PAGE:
Gardening glimpses

Aren’t the daffodils glorious? Mostly folks have gotten used to the idea that we’re just having an early springtime, and quit worrying about the likelihood of another blustery cold spell killing them all. I do think we might have another freezing episode, but spring’s come early.

But not everywhere. If you have mostly gardening friends as your Facebook friends, and have the good sense to add the special group, Daffodilian, you can see what is blooming where.

Atlanta’s full of bloom, and not just the early ones - the standard early mid-season ones are gone by. In the Virginia area, the roster is the same.

The most relevant detail about the timing of this year’s springtime came from a note in the ADS Historic chat group, noting that “Ice Follies” are just about bloomed out here in Conway, Ark., and this is the signature flower of the regional Daffodil Festival, which will not take place until March 11.

This has been a strange year, without a Central Mississippi Daffodil Society show to look forward to, generally the second weekend in March. I’ve always known that my new-planted bulbs may not make it in time, but the established plantings, that usually began opening January 25, are long gone by now.

But how many of you have problems with many of your daffodils, long established clumps that usually furnish good bloom, putting up good foliage but no bloom buds at all?

I enjoyed listening to a video of the weekly discussion on Brent and Becky’s Bulbs’ website. Cannot quite manage to get it live, but have made progress with my computer skills, and can play it back, and the advantage of all the questions and answers that come in on Facebook.

In this week’s episode, Jay Hutchins was discussing the problem of clumps that don’t bloom. The foliage is good, but no buds come up and no blooms, at least for this year. Last year I’d had that experience with new-planted bulbs, and was advised that probably they were planted too late, first week in December, and then we had no warm weather.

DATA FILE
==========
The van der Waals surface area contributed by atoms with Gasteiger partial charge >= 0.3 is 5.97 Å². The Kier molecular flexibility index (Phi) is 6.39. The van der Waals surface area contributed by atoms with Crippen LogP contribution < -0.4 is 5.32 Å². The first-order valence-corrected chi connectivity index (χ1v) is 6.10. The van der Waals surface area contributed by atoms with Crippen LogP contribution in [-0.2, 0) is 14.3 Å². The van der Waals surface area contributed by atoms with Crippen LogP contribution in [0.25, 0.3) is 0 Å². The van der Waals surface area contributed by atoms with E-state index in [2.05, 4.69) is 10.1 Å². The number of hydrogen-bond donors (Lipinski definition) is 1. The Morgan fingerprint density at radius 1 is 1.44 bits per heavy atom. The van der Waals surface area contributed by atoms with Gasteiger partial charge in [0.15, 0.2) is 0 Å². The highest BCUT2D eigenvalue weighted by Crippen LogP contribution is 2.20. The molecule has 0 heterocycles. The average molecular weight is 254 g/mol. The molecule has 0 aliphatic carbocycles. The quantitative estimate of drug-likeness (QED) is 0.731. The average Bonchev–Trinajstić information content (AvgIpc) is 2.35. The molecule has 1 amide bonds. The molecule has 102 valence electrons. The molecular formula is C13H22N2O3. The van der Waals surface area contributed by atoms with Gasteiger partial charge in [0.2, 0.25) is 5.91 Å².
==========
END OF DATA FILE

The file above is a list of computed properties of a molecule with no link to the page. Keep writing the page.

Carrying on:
But Jay says it is just as bad for established plantings, which must have, at some point, about 12 weeks of cold temperature, in the upper 40s, consistently, to set bloom.

And he advised the caller to just let the foliage alone, let it die back naturally, then put some straw over it, and go on about your next stage of gardening.

I peppered him with another question, and will share with you when I get the answer … when should you fertilize these cold-deprived established clumps? Right now? In early fall? Right as the foliage begins to come up next year?

The Heaths are now strongly advocating no added fertilizer, just planting in raised beds of a good compost mix. That makes it even trickier.

But, people complain, the dying foliage looks so ugly. Well, I say to them, you just have to get your priorities in order. Are you growing daffodils, or are you landscaping?

 

My Pennsylvania friend Rebecca Brown sends their regional newsletter to me, and it is a pleasure always to read it, especially since I’ve visited in their Gettysburg home a couple of times, and can picture what she describes.

An artist always, I’m not sure Rebecca can just overlook the dying foliage, as I would do. She uses two plant friends, groundcovers which reseed each year, to cover the beds … forget-me-nots and feverfew.

Johnny jump ups also work very well indeed.

The problem for me, in dealing with a floral overplanting, is simply this - when do you remove it, to move on to something else, or to fertilize and remulch the daffodil border?

Rebecca also mentions pansies, and of course daylilies, as a distraction in the daffodil bed filled with yellowing leaves. She has no problem with deer; with us, we would be constantly spraying for deer,

Especially with the daylilies, as my most reliable spray works rather permanently but must be put on new growth - which means to have daylilies, for us, would be a constant battle, spraying almost daily.

So you decide what you want, and arrange your priorities. As for me, I’m just trying to discover how best to ensure that the cold-deprived daffodils make their new bulbs and bloom buds.

If gardening was easy, maybe Adam and Eve would have gotten to stay around.

Meanwhile, when Mother Nature offers you a full and beautiful early springtime, just enjoy it.

 

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